SAN FRANCISCO -- Customer data integration (CDI) projects demand transformation of people, process and technology. Fail in just one area and the entire project is at risk. At the CDI-master data management (MDM) summit in San Francisco, attendees and presenters discussed the prime pitfalls and best practices of CDI projects.
1. Data model woes
Opinions vary about how to address the underlying data model issues of a CDI project, and this was a major point of discussion throughout the summit.
Large vendors, like Oracle Corp., recommend using their pre-developed data models, saying that their customers have successfully used these models in hundreds of implementations and that these models can be easily customized to a company's needs. Best-of-breed vendor, Siperian Inc., countered that a predetermined data model, designed by an application vendor, can be a big reason for CDI failure.
"Large vendors are beholden to their applications … those data models were designed to support their applications. They can't offer flexibility around the data model," said Anurag Wadehra, vice president of marketing and product management with San Mateo, Calif.-based Siperian. Another presenter, Bob Hagenau, co-founder and vice president at Redwood City, Calif.-based CDI vendor, Purisma, Inc., said he's heard stories of companies scrapping their entire CDI project because they couldn't agree on a corporate data model. Whatever tactic a company chooses, attendees and presenters at the summit agreed that companies should look carefully at various data model approaches and options.
2. Lack of enterprise-wide, executive support
Presenters at the summit frequently cited the need for all executives of an organization -- not just the CIO -- to be on board with a CDI project. Executive level buy-in drives cooperation with data owners, user adoption and is a fundamental requirement because of CDI's organization-wide impact. During a best practices presentation, Jeff Mendenhall, director of customer data management at Microsoft, said that they had CEO-level support for their multi-year CDI initiative currently underway.
Another company presenting their best practices, San Jose, Calif.-based BEA Systems Inc., said that enterprise-wide executive sponsorship was critical to their success. They are currently using Purisma's product in their second-generation CDI implementation.
"The CIO can be the sponsor, but all executives should be on board," said Yogish Pai, a chief architect with BEA.
3. Overarching architecture and technology issues
While opinions again vary on the right technical and architectural approach, it's clear that there is no "one size fits all" approach to CDI. A company's existing systems, potential longer-term changes and specific business requirements all play a part in determining the correct technological approach for a given project. Issues of CDI system architecture, performance and scalability are all very important to consider up front, and flexibility is critical, according to Siperian's Wadehra.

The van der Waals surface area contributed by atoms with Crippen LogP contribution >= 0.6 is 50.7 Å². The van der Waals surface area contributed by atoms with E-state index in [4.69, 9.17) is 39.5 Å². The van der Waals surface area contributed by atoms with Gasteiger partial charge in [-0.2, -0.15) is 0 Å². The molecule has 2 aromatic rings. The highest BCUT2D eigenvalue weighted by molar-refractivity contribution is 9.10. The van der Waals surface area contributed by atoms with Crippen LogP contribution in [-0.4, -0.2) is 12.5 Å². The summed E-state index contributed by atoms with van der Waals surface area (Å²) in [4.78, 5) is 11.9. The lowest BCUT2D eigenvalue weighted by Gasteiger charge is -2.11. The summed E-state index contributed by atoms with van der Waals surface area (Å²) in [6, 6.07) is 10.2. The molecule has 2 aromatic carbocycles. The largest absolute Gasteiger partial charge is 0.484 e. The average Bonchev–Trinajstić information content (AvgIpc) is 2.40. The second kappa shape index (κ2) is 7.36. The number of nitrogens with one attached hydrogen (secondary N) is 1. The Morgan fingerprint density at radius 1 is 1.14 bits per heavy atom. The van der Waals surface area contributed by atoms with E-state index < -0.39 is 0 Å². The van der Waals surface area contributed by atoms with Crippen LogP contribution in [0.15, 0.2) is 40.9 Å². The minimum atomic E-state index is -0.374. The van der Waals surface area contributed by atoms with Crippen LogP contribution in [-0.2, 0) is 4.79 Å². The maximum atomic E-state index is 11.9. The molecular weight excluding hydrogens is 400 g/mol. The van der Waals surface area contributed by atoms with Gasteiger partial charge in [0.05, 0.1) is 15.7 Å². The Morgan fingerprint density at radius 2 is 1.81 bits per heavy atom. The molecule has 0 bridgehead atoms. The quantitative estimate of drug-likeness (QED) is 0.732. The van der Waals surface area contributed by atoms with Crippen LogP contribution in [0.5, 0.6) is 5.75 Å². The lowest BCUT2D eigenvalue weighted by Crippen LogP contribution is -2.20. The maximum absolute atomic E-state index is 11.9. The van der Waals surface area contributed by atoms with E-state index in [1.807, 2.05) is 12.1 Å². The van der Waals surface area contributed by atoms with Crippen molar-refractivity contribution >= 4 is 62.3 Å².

"You have to be able to fine-tune the architecture for your own project," Wadehra said. BEA's Pai agreed, saying that designing the right service oriented architecture was an important key to the company's CDI success.
4. No plan (or budget) for long-term maintenance and extensibility
Early adopters of CDI, many of whom built their own in-house systems, are now looking toward commercial products, said Aaron Zornes, chief research officer of the CDI Institute, during the summit's keynote address. They are finding out about the long-term costs and requirements of maintaining their custom systems, he said. CDI is not a one-shot deal. It's an ongoing project.
5. Lack of user adoption
Education and training have been very important to CDI success at BEA, Pai said. He considers this an extremely important part of their implementation and recommends that this be a primary part of a CDI plan, not an afterthought. Other companies at the summit recommended developing a corporate-wide marketing plan for a CDI project and associated data governance and data stewardship initiatives.
6. Not addressing data quality, governance and stewardship issues
"Garbage in, garbage out" was a common phrase used at the CDI-MDM summit when discussing the issue of data governance. CDI projects without an associated enterprise-wide focus on data stewardship and data governance will fail, many attendees said, because the source of the data problems might not be addressed. Worse yet, if users discover data problems in the context of a CDI implementation and start to distrust the data in the system, the whole CDI project can fail due to skepticism leading to lack of user adoption.
"Make sure data is reliable at the cell level," said Wadehra of Siperian.
7. Politics, pure and simple
Underlying many CDI-challenge discussions was the issue of corporate politics. During his best practices session, Mendenhall from Microsoft characterized their CDI initiative as "an inch deep and a mile wide." By definition, CDI projects can touch almost every department in an organization.
Whether it's the lack of enterprise-wide support, unrealistic timelines, inadequate budgets or data ownership issues, CDI project leaders must be social champions, as well as architectural experts. Data management can be a touchy issue, according to many attendees. Various divisions may feel that they own the data in their own systems and may be reticent to allow another system to access -- much less change -- what they consider to be their critical information. That's where executive level sponsorship, marketing, education and training can help significantly, said BEA's Pai.